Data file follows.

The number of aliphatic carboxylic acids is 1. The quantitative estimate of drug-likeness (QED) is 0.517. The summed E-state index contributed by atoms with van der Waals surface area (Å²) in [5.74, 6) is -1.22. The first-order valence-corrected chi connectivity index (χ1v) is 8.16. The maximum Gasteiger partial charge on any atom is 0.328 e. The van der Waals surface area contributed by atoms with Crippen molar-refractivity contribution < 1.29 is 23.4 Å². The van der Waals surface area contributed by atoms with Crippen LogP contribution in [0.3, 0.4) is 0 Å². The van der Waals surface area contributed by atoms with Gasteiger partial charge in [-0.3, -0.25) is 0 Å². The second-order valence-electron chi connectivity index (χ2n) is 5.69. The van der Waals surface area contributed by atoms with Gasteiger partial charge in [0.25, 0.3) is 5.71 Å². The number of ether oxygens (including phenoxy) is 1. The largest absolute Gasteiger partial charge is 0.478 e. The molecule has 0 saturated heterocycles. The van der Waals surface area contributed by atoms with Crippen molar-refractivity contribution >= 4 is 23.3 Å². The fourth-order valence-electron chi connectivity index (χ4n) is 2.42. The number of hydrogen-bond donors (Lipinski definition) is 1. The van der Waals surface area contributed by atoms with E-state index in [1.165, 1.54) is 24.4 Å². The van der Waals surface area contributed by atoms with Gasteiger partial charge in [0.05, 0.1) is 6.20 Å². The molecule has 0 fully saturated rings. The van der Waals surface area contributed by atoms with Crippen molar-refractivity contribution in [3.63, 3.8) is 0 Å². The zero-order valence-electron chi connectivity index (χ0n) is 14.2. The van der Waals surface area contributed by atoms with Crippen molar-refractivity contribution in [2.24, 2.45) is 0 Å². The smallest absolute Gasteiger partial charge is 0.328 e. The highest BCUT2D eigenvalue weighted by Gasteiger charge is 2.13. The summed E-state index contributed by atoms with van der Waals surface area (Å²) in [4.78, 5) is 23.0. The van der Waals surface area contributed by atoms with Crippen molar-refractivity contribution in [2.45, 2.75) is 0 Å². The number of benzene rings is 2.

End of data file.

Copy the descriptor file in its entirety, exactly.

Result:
The number of aliphatic carboxylic acids is 1. The quantitative estimate of drug-likeness (QED) is 0.517. The summed E-state index contributed by atoms with van der Waals surface area (Å²) in [5.74, 6) is -1.22. The first-order valence-corrected chi connectivity index (χ1v) is 8.16. The maximum Gasteiger partial charge on any atom is 0.328 e. The van der Waals surface area contributed by atoms with Crippen molar-refractivity contribution < 1.29 is 23.4 Å². The van der Waals surface area contributed by atoms with Crippen LogP contribution in [0.3, 0.4) is 0 Å². The van der Waals surface area contributed by atoms with Gasteiger partial charge in [-0.3, -0.25) is 0 Å². The second-order valence-electron chi connectivity index (χ2n) is 5.69. The van der Waals surface area contributed by atoms with Gasteiger partial charge in [0.25, 0.3) is 5.71 Å². The number of ether oxygens (including phenoxy) is 1. The largest absolute Gasteiger partial charge is 0.478 e. The molecule has 0 saturated heterocycles. The van der Waals surface area contributed by atoms with Crippen molar-refractivity contribution >= 4 is 23.3 Å². The fourth-order valence-electron chi connectivity index (χ4n) is 2.42. The number of hydrogen-bond donors (Lipinski definition) is 1. The van der Waals surface area contributed by atoms with E-state index in [1.165, 1.54) is 24.4 Å². The van der Waals surface area contributed by atoms with Gasteiger partial charge in [0.05, 0.1) is 6.20 Å². The molecule has 0 fully saturated rings. The van der Waals surface area contributed by atoms with Crippen molar-refractivity contribution in [3.63, 3.8) is 0 Å². The zero-order valence-electron chi connectivity index (χ0n) is 14.2. The van der Waals surface area contributed by atoms with Crippen molar-refractivity contribution in [2.24, 2.45) is 0 Å². The smallest absolute Gasteiger partial charge is 0.328 e. The highest BCUT2D eigenvalue weighted by Gasteiger charge is 2.13. The summed E-state index contributed by atoms with van der Waals surface area (Å²) in [4.78, 5) is 23.0. The van der Waals surface area contributed by atoms with Crippen molar-refractivity contribution in [2.45, 2.75) is 0 Å². The number of benzene rings is 2.